December 1, 2006
It is too late to prevent the effects of global warming. It is not too late, however, to assemble and develop strategies to help us adapt. To mitigate the worst of the potential greenhouse excesses, we must now face and meet great challenges of reducing emissions on a global scale, but even to maintain our quality of life, we will have to adapt simultaneously to widely diverse environmental challenges that will increasingly confront us locally.
Change will not be uniform. Some regions will be hotter and drier; some will be wetter. The common element is that changes will be extreme. Around the world’s coastlines, all habitats will experience rising waters. (16 of the world’s 19 cities rated as megacities in 2005 are on a coast.) Weather events will become more intense and more frequent, and a host of induced plagues will follow on from these climatic disruptions. Our passport to survival will be our capacity to adapt.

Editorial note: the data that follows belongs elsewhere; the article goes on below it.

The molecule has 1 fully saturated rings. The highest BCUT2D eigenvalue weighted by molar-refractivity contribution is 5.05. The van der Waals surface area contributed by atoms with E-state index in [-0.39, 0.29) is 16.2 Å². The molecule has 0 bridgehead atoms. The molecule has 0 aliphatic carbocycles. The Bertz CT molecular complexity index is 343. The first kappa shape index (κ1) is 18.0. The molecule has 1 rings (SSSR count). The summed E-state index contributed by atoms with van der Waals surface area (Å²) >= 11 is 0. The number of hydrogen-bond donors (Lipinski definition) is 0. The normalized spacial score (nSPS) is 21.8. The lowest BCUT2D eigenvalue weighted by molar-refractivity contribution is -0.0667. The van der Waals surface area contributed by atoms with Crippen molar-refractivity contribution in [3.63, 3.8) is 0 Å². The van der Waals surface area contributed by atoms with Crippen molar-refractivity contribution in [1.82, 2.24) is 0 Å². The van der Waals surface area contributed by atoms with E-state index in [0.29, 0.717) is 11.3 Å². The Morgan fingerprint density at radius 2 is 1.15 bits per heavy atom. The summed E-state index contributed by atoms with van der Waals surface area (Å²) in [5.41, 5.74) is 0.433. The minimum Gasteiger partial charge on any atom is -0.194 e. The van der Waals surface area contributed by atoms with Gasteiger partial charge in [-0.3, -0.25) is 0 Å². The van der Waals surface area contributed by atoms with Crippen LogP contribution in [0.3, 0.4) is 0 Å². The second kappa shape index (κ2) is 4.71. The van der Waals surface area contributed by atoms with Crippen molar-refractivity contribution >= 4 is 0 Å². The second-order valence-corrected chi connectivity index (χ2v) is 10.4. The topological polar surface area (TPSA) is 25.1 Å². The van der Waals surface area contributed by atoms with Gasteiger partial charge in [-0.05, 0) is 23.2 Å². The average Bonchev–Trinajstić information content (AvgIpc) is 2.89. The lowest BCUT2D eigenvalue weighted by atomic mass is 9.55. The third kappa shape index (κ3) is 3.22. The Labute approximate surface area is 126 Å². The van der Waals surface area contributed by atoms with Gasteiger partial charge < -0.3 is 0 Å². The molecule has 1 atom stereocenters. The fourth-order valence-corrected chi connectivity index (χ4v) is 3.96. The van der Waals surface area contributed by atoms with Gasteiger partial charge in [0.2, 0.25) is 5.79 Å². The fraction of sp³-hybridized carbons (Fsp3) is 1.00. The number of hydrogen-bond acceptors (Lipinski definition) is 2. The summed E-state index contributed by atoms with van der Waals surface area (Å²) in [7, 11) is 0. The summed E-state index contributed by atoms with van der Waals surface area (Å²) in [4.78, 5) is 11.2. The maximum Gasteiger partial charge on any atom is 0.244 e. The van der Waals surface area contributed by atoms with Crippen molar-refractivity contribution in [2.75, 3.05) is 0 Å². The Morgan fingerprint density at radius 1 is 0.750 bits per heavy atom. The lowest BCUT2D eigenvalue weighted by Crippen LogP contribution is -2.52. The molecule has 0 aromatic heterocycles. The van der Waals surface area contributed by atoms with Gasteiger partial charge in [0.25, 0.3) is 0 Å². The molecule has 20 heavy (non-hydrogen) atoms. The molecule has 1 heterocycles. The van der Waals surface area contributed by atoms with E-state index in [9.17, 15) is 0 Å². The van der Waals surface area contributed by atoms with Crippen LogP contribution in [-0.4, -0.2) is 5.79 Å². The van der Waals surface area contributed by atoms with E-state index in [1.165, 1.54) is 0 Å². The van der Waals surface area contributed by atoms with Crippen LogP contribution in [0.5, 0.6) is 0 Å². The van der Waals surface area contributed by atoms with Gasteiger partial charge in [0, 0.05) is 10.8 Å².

Four projects explore the problem. Three describe specific strategies, concepts and procedures for locally mitigating and adapting to the three major classes of climate-instigated problems. The fourth outlines a process that can be implemented by urban communities to develop region-specific plans for mitigation and adaptation.
1. Adapting to a Hotter, Drier World
How an urban community can adapt to change induced by a hotter and drier climate.
2. Massive Change: Living in a World of Rising Seas
Concepts to help an urban community to adapt to change induced by rising seas.
3. Design Strategies for a Wetter World
Adapting urban communities to change induced by a wetter climate.
4. Adaptive Urban Planning for Climate Change
An adaptive planning process for recognizing climate threats, assembling tools to mitigate and respond to them, and integrating the response into urban policy. The city of Chicago is used as an example.
Elisabeth Martinez De Morentin
Manoj Kumar Adusumilli